tv The Briefing BBC News July 25, 2018 5:00am-5:31am BST
this is the briefing — i'm ben bland. our top story: shock and sorrow in greece after wildfires take more than seventy lives and hundreds of homes. voting in pakistan's general election gets underway — but has the army already won? and the singer—songwriter demi lovato is recovering in hospital after a suspected drug overdose. cloudy skies for ryanair — as the company faces yet more industrial action in europe. we'll assess the impact on travellers and the company. and as the president of the european commision, jean—claude juncker, flies to washington to meet donald trump, we'll look at the tensions that could tip us into a full on transatlantic trade war. a warm welcome to the programme,
briefing you on all you need to know in global news, business and sport. and you can be part of the conversation — san francisco considers banning on—site workplace cafeterias, saying they harm local restau ra nts a nd cafes. is it a good idea to support small local businesses? or would you be furious at not having a canteen in your workplace? tell us what you think. just use the hashtag #bbcthebriefing. as greece begins three days of national mourning, there are fears more people may be found to have died following the worst wildfires in a decade. at least 7a people are already known to have been killed as flames fanned by strong winds and high temperatures sweep through an area east of the capital athens. andrew plant reports. searching among the ashes, rescue
teams walking among the still smouldering ruins of this seaside resort. so far we have found 30 bodies which were dead or burned and we have located, we are trying to locate another four which are so far missing. those who managed to escape from here are now returning to homes destroyed by fire. i am a rack. a lifetime ‘s work, a lifetime of memories go to waste. it's totally heartbreaking, everything is gone. the flames swept through here after dark. burning everything in their path. many tried to flee by car. the road, surrounded by flames, covered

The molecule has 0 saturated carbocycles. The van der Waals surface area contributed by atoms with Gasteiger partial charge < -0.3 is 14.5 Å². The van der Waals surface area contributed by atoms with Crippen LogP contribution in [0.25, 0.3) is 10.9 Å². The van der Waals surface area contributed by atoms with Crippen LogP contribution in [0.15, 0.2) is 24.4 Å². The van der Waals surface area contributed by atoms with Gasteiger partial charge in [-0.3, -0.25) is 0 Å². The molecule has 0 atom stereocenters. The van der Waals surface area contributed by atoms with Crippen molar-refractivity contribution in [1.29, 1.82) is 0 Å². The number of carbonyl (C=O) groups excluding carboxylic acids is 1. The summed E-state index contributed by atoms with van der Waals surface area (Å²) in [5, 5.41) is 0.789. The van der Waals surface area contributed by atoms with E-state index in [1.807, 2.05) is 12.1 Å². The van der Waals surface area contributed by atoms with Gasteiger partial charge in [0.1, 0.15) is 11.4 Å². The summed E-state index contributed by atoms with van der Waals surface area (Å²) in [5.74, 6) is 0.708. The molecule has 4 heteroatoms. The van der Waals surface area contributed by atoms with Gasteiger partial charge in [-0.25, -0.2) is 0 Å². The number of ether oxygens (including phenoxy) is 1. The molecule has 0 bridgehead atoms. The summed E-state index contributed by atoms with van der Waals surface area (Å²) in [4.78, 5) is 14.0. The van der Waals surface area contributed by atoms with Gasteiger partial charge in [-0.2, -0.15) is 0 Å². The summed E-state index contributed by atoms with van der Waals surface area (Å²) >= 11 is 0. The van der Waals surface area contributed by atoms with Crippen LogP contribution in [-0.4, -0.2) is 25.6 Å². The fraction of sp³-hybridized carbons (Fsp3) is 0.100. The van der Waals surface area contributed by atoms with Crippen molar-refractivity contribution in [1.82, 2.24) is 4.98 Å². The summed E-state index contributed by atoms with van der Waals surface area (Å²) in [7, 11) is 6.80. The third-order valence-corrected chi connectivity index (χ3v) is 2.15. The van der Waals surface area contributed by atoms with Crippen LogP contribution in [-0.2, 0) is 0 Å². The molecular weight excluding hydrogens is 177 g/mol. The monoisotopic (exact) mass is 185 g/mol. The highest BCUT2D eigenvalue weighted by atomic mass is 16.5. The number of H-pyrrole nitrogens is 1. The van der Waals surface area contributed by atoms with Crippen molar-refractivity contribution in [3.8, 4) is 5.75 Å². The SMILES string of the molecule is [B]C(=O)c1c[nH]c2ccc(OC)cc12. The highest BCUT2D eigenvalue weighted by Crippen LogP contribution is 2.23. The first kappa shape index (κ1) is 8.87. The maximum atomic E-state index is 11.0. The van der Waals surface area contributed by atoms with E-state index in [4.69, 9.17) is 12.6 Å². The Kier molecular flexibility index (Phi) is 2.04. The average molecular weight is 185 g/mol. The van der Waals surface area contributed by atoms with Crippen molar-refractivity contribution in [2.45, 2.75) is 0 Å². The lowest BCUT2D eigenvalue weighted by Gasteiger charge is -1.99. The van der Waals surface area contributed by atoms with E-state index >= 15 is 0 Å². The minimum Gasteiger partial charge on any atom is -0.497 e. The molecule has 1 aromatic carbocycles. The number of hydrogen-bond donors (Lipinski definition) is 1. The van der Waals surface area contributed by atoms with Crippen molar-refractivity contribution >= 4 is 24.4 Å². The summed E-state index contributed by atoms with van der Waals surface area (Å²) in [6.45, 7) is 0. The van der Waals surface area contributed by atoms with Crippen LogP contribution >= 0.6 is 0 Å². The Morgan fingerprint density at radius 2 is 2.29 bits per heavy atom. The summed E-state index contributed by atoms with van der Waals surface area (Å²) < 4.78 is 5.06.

by clouds of smoke. this driver escaped. others were killed in their cars, overcome as they tried to leave. it is thought many of those who died lost their way as they try to find the shelter of the sea. 26 people found dead in a single group, the adults embracing and protecting the adults embracing and protecting the children. those who made it, many of them shellshocked and injured, faced a long wait for help. translation: we stayed seven hours in the sea and then we were saved by inflata ble in the sea and then we were saved by inflatable boats and the coastguard finally brought us back to the land. seen from above, this coastal village resembles a warzone, its buildings destroyed, the trees here blackened and burned. greece has called for international help to dampen down its scorched ground. the country's worst forest fires more
than a decade have left its people ina than a decade have left its people in a state of collective shock and national mourning. it could yet turn to anger with suggestions the fires may have been started deliberately. the survivors here are now looking for answers. pakistan has deployed hundreds of thousands of troops across the country to secure polling stations, which opened just over an hour ago for the general election. it's only the third since the end of military rule. over 100 million people are eligible to cast their ballot. what other choices? —— what are the choices? well, i'm afraid we seem to